Call of Duty, a property created simultaneously by two games developers, Infinity Ward and Treyarch is back and this time Infinity Ward is back at the helm for the big jump to next-gen.
The latest release from a long history of war based games, Call Of Duty: Ghosts, tries to shrug off some of the disappointment of the last couple of games in the franchise with an all-new cast of characters, the introduction of a canine squad mate and, for those lucky enough to get their hands on one of the new consoles, a next-gen game with next-gen graphics.
Ghosts is the start of a new Call of Duty storyline, it’s Infinity Ward’s first original timeline since Call of Duty 4: Modern Warfare. It puts you in the body of a man named Logan. In the aftermath of a devastating orbital strike by the South American Federation, you and your brother, Hesh, are part of the scattered but apparently still effective United States military.
The plot takes you from killing space-suited enemies in orbit, quite literally within minutes, to the bottom of the ocean and everything in between. Sadly the explosive nature and excitement of the story is let down significantly by a number of factors. The characters have very little back-story, the reasons for the war are only explained in a 10-second intro and the main villain has all the makings of a 60s Bond villain, amazing finance and expertise though no real justification for his actions beyond being a little bit on the mad side.
There are however two saving graces with the story. The first is an amazing cast, including past-Superman Brandon Routh, who provided voice-over work well exceeding par for a game of this nature. This adds a level of realism which fights hard not to be cancelled out by the over-the-top, Michael Bay style, story-telling we’ve come to expect from Call Of Duty games.
The second is the now infamous German Shepherd, Riley, who ends up being a bright spot that adds variety to an otherwise bulk stand single player campaign. Although Riley isn’t a key member of your arsenal for a large portion of the game he is one of the more interesting characters and if, like me, you’re a dog lover, you will begin to feel genuine affection for the digital hound as the story progresses.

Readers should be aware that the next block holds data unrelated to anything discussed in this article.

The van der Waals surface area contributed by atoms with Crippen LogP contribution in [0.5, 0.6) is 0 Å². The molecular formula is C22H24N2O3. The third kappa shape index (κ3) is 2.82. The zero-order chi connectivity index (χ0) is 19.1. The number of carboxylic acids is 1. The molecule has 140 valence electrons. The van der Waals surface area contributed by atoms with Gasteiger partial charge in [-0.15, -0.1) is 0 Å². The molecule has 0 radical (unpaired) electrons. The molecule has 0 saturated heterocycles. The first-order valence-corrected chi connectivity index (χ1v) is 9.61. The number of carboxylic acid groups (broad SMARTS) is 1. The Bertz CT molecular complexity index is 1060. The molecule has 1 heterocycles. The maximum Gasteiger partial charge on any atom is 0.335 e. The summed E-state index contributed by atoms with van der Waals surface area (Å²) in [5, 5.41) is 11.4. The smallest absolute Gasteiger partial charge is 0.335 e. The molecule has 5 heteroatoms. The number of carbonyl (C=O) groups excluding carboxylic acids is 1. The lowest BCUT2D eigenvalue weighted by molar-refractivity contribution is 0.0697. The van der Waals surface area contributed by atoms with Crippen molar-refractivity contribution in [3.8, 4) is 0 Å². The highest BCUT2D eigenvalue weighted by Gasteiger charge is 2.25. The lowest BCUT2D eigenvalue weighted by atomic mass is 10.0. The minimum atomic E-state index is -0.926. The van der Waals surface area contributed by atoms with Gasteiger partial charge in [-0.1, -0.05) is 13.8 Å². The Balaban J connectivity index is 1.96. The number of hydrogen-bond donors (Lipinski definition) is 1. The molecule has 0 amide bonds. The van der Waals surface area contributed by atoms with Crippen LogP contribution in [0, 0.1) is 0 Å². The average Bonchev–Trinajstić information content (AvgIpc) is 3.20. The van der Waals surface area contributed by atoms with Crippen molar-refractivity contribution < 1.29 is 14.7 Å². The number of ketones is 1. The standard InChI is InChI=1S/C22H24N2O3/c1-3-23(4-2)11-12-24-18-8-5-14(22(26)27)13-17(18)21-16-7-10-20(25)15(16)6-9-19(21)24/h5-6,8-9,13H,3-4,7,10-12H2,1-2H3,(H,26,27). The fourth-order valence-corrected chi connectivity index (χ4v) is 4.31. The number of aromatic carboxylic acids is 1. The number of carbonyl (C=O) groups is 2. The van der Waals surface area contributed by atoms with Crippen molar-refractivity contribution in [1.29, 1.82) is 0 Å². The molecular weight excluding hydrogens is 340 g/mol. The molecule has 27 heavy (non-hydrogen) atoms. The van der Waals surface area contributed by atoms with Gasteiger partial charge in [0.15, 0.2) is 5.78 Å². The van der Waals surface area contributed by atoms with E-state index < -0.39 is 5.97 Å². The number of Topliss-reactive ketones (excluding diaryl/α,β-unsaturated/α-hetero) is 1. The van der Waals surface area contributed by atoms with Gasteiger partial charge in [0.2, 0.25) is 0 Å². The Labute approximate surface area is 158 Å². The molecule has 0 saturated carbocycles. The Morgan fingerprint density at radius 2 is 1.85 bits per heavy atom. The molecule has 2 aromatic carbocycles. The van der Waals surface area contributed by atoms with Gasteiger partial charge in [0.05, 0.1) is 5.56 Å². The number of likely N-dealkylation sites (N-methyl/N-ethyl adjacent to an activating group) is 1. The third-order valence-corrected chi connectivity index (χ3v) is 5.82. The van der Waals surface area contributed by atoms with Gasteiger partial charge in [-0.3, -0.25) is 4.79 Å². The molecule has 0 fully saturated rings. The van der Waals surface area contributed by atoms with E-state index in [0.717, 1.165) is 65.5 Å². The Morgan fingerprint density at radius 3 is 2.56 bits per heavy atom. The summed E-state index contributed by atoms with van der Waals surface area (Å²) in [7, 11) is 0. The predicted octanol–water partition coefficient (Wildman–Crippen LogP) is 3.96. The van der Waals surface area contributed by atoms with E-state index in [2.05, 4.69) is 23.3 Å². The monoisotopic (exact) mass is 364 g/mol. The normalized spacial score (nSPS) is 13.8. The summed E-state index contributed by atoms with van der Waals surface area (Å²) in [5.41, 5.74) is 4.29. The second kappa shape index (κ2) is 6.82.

The single player campaign plays like most of its predecessors, a linear array of missions with the odd side objective thrown in. The first thing to say is the levels are stunning, even on current generation consoles, and extensive. The developers have gone to every effort to produce a realistic war zone from the weapons to the bomb craters in the far distance, purely from cinematic viewpoint the game is something quite special.
The gameplay varies from mission to mission, whether that be stealthily working your way through an overgrown jungle to taking out an oil rig in the Antarctic Ocean your first-person shooter skills are put to the test. The biggest thing missing, though, is the surprisingly elegant branching structure from Black Ops II. The game managed to give you options without presenting them as such. It was a small but effective way to personalize the story a just a bit. Ghosts is, unfortunately, strictly on rails.
Unfortunately this isn’t the only problem with single player. Although fun, the campaign felt like a short distraction preparing you for the multiplayer experience. This is common in Call Of Duty games and stretches back more than six years to the template created by the (at the time) mind-blowing success of Call Of Duty 4: Modern Warfare.